The hours that passed between Bonavena’s death to Galindez’s miraculous victory on May 22, 1976 were only a handful. For religious, mystic and esoteric types, the belief in any kind of metaphysical connection between the two events can be quite real.
One more name is needed, perhaps, to make sense of this entire invisible chain of mutually inspiring events, and to bring closure to this story.
On January 8, 1995, barely a month after the Castro-Jackson fight, middleweight legend and former WBA-WBC unified champ Carlos Monzon died while on a furlough from his prison sentence for the manslaughter of his common law wife.
In a final act of their sparse, lifelong love-hate spiritual connection, Monzon, the “Champ,” passed away just after seeing Castro, the “Kid” that barged into his locker room in 1983 and who later visited him in prison in 1992, deliver on his childhood promise of walking in his footsteps and reaching at least a portion of his glory. Monzon saw Castro defend his old WBA title in a memorable fight worthy of being named The Ring’s Fight of the Year, just as Monzon’s title-winning effort against Nino Benvenuti was in 1970.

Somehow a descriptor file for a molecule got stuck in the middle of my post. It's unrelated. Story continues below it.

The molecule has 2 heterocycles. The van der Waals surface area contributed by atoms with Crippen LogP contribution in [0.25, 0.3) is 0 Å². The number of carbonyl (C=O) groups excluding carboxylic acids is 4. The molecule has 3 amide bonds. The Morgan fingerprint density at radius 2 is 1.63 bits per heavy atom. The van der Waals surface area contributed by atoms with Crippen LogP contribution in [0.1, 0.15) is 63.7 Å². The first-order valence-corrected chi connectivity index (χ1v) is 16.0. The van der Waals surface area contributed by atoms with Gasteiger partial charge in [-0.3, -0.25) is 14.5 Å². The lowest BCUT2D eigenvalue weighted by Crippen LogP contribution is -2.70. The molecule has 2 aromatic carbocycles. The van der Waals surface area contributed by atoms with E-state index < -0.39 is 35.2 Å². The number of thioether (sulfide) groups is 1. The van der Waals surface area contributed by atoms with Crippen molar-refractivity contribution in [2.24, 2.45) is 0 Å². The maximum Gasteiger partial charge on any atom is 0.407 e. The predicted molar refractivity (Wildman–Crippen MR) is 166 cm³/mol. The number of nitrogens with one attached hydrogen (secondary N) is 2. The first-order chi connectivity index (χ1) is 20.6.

Life didn’t give them the chance of a third meeting. As fate would have it, other chances were afforded to them in this process: the chance of inspiring each other (knowingly or not) to find a way to inscribe their names in history with only the minimum amount of personal interaction – as well as a larger amount of ‘something that the word randomness fails to describe’, as the poet Jorge Luis Borges would put it.
At least one of the protagonists of this story is convinced that in Castro-Jackson, just as in Galindez-Kates, greater powers seized the opportunity to show their hands.
“I have no doubt that Jorge felt a spiritual sense of purpose in that fight,” said Christodoulou, a self-described man of faith. “I’ve seen so many inspiring, against-the-odds victories in the ring, wins that transform boxers and their lives. It’s not difficult to recognize how a spiritual purpose could inspire a fighter. Equally I’ve seen many a boxer crushed in defeat.”
“My faith is central to my life, but in the boxing ring, I’m always reminded of the two boxers who both pray to God to deliver them victory. Which one does God favor? The one with the best hook”.
For a fleeting minute on a boxing ring in Monterrey in 1994, the hand of God decided that, as much as His love may shine on all of His creation, the best hook belonged to the “Kid” that promised to give his childhood hero a run for his money.
If that’s not a testimony of the existence of the “Hand of God”, then I don’t know what is.